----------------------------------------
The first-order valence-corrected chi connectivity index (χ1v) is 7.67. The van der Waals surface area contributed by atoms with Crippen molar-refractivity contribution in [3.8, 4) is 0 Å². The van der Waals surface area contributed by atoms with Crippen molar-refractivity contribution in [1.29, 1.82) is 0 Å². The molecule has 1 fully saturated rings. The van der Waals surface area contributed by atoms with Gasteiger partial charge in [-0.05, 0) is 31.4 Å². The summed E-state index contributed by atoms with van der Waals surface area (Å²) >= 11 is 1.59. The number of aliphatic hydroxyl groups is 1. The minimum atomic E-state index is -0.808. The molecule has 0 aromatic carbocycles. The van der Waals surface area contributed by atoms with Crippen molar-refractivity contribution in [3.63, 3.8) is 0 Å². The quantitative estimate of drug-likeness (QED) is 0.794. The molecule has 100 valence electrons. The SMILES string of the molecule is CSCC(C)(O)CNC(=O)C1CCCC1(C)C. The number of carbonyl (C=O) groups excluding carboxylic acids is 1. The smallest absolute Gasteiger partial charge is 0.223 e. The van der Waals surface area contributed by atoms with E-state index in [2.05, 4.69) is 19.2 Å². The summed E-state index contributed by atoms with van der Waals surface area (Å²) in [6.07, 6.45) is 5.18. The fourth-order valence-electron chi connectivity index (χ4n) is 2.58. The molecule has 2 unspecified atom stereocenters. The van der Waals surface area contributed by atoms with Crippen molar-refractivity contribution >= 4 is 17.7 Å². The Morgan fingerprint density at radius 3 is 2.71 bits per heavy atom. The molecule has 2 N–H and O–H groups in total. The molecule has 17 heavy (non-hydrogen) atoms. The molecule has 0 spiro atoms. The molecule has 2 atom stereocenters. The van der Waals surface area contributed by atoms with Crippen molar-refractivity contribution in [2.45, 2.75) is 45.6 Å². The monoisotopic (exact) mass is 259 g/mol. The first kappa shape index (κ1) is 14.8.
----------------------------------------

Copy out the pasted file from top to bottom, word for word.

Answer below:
The first-order valence-corrected chi connectivity index (χ1v) is 7.67. The van der Waals surface area contributed by atoms with Crippen molar-refractivity contribution in [3.8, 4) is 0 Å². The van der Waals surface area contributed by atoms with Crippen molar-refractivity contribution in [1.29, 1.82) is 0 Å². The molecule has 1 fully saturated rings. The van der Waals surface area contributed by atoms with Gasteiger partial charge in [-0.05, 0) is 31.4 Å². The summed E-state index contributed by atoms with van der Waals surface area (Å²) >= 11 is 1.59. The number of aliphatic hydroxyl groups is 1. The minimum atomic E-state index is -0.808. The molecule has 0 aromatic carbocycles. The van der Waals surface area contributed by atoms with Crippen molar-refractivity contribution in [3.63, 3.8) is 0 Å². The quantitative estimate of drug-likeness (QED) is 0.794. The molecule has 100 valence electrons. The SMILES string of the molecule is CSCC(C)(O)CNC(=O)C1CCCC1(C)C. The number of carbonyl (C=O) groups excluding carboxylic acids is 1. The smallest absolute Gasteiger partial charge is 0.223 e. The van der Waals surface area contributed by atoms with E-state index in [2.05, 4.69) is 19.2 Å². The summed E-state index contributed by atoms with van der Waals surface area (Å²) in [6.07, 6.45) is 5.18. The fourth-order valence-electron chi connectivity index (χ4n) is 2.58. The molecule has 2 unspecified atom stereocenters. The van der Waals surface area contributed by atoms with Crippen molar-refractivity contribution >= 4 is 17.7 Å². The Morgan fingerprint density at radius 3 is 2.71 bits per heavy atom. The molecule has 2 N–H and O–H groups in total. The molecule has 17 heavy (non-hydrogen) atoms. The molecule has 0 spiro atoms. The molecule has 2 atom stereocenters. The van der Waals surface area contributed by atoms with Crippen molar-refractivity contribution in [2.45, 2.75) is 45.6 Å². The monoisotopic (exact) mass is 259 g/mol. The first kappa shape index (κ1) is 14.8.